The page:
Look what I just found in the Belfast Telegraph:”How Goldman Sachs took over the world: Whether it’s a credit crunch to fix or an Olympics to plan, the list of Goldman Sachs alumni is sure to have a candidate”Tuesday, 22 July 2008 –If there’s something weird in the financial world, who you gonna call? Goldman Sachs.The US government, involved in a firefight against the conflagration in the credit markets, is calling in another crisis-buster from the illustrious investment bank, this time Goldman’s most senior banker to finance industry clients, Ken Wilson.And so with this appointment, the Goldman Sachs diaspora grows a little bit more influential. It is an old-boy network that has created a revolving door between the firm and public office, greased by the mountains of money the company is generating even today, as its peers buckle and fall.Almost whatever the country, you can find Goldman Sachs veterans in positions of pivotal power…With Goldman Sachs at the heart of Wall Street, and Wall Street at the heart of the US economy, few expects its power to wane. Indeed, The New York Times columnist David Brooks noted that Goldman Sachs employees have given more money to Barack Obama’s campaign for president than workers of any other employer in the US. “Over the past few years, people from Goldman Sachs have assumed control over large parts of the federal government,” Brooks noted grimly. “Over the next few they might just take over the whole darn thing.”John ThorntonFrom his post as professor and director of global leadership at Tsinghua University in Beijing, the former Goldman Sachs co-chief operating officer John Thornton has become a highly-influential figure in the developing business and poltical inter-relations between the US and China. He was Goldman’s boss in Asia in the mid-Nineties and remains well connected in the East and the West.Duncan NiederauerWall Streeters joked about a Goldman Sachs “takeover” of the New York Stock Exchange. Hank Paulson, the Goldman boss on the NYSE board, moved to oust the chairman, Dick Grasso, and recommended the then chief operating officer of Goldman, John Thain, as Mr Grasso’s replacement. Mr Thain modernised the exchange as demanded by Goldman, and Mr Thain’s old Goldman deputy, Duncan Niederauer, is in charge.Jon CorzineThe former co-chief executive of Goldman went into full-time politics in 1999, having lost the internal power struggle that preceded the company’s stock-market flotation in 1999. He has been governor of New Jersey since 2006, having spent the previous six years in the US Senate. His 2000 Senate election campaign was then the most expensive ever in the US, and Corzine spent $62m of his own money.Joshua BoltenFor five years until 1999, Mr Bolten served as director of legal affairs for Goldman based in London, effectively making him the bank’s chief lobbyist to the EU. The Republican lawyer aided George Bush’s 2000 election campaign, helped co-ordinate policy in the White House and has been the President’s chief of staff since 2006.Paul DeightonThe man heading London’s planning for the 2012 Olympic Games, Paul Deighton amassed a fortune estimated at over £100m during his two decades at Goldman Sachs, where he had been one of its most powerful investment bankers.Robert RubinA US Treasury secretary under Bill Clinton, Mr Rubin could once again emerge as a powerful figure in Washington if Barack Obama wins the presidency, since he has maintained his influence on Democrat politics. Mr Rubin reached the second-highest rung at Goldman, becoming co-chief operating officer before joining the US government in 1993.Gavyn DaviesThe ex-chairman of the BBC still has the ear of Gordon Brown, to whom he has been a good friend and informal adviser. He is married to the Prime Minister’s aide Sue Nye. Mr Davies spent 15 years as an economist at Goldman. He was commissioned to report on the future funding of the BBC by Mr Brown in 1999. Two years later, he was poached to chair it.Jim CramerThis former Goldman trader is, without question, the most influential stock pundit in the US. Hectoring and shouting his investment advice nightly on his CNBC show, Mad Money, he routinely moves share prices. His primal scream against the Federal Reserve (“They know nothing”) was a YouTube sensation last year, as the central bank refused to lower interest rates to ease the pain of the credit crisis on Wall Street.Robert ZoellickGoldman provided a lucrative home to Robert Zoellick, the neo-conservative Republican, between the time he quit as Condoleezza Rice’s deputy at the State Department in 2006 (having not secured the job he coveted as Treasury Secretary, when it went to Hank Paulson) and his appointment last year as head of the World Bank. At Goldman he had acted as head of international affairs, a kind of global ambassador and networker-in-chief.Mario DraghiThe head of the Italian central bank is another example of the revolving door between Goldman and public service. Mr Draghi had been an academic economist, an executive at the World Bank and a director-general of the Italian treasury before joining Goldman as a partner in 2002. He is becoming a significant figure in the response to the credit crisis, chairing the financial stability forum of central banks, finance ministries and regulators.Malcolm TurnbullTreasurer for the opposition Liberal Party, Mr Turnbull is one of the fastest-rising politicians in Australia. He was the aggressive advocate who took on and beat the British Government in the Spycatcher trial of the former MI5 agent Peter Walker, but he then pursued a career in business and ran Goldman Australia from 1997 to 2001, before jumping in to politics to serve as environment minister under John Howard.Hank PaulsonCometh the hour, cometh the man. President George Bush must be delighted he lured a reluctant Hank Paulson away from his $38m-a-year job as Goldman Sachs chief executive in 2006, just in time to deal with the Wall Street crisis that has engulfed the entire US economy. The bird-watching enthusiast had been a surprising choice as Treasury secretary, since his environmentalism was at odds with much of Bush’s policy.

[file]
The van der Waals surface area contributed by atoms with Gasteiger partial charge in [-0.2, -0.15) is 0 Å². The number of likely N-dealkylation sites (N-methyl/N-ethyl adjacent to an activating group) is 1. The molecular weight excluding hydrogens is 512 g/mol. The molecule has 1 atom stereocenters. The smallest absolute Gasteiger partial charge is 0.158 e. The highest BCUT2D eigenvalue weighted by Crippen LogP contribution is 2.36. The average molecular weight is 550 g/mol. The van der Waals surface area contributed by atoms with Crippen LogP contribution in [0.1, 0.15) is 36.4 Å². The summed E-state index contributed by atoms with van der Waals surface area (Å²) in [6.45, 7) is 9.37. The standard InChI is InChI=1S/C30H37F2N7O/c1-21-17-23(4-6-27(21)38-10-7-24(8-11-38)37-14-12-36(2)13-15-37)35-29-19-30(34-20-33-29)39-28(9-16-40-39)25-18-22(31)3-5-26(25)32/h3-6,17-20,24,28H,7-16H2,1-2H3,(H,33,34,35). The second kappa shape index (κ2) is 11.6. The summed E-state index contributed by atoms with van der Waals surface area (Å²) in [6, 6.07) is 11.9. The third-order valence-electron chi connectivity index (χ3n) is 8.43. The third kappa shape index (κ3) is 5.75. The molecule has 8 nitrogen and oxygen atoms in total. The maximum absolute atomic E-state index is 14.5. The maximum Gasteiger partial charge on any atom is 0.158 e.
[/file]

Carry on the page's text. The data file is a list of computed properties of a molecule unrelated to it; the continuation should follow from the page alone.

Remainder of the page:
GuestAugust 31st, 2008 at 2:01 pm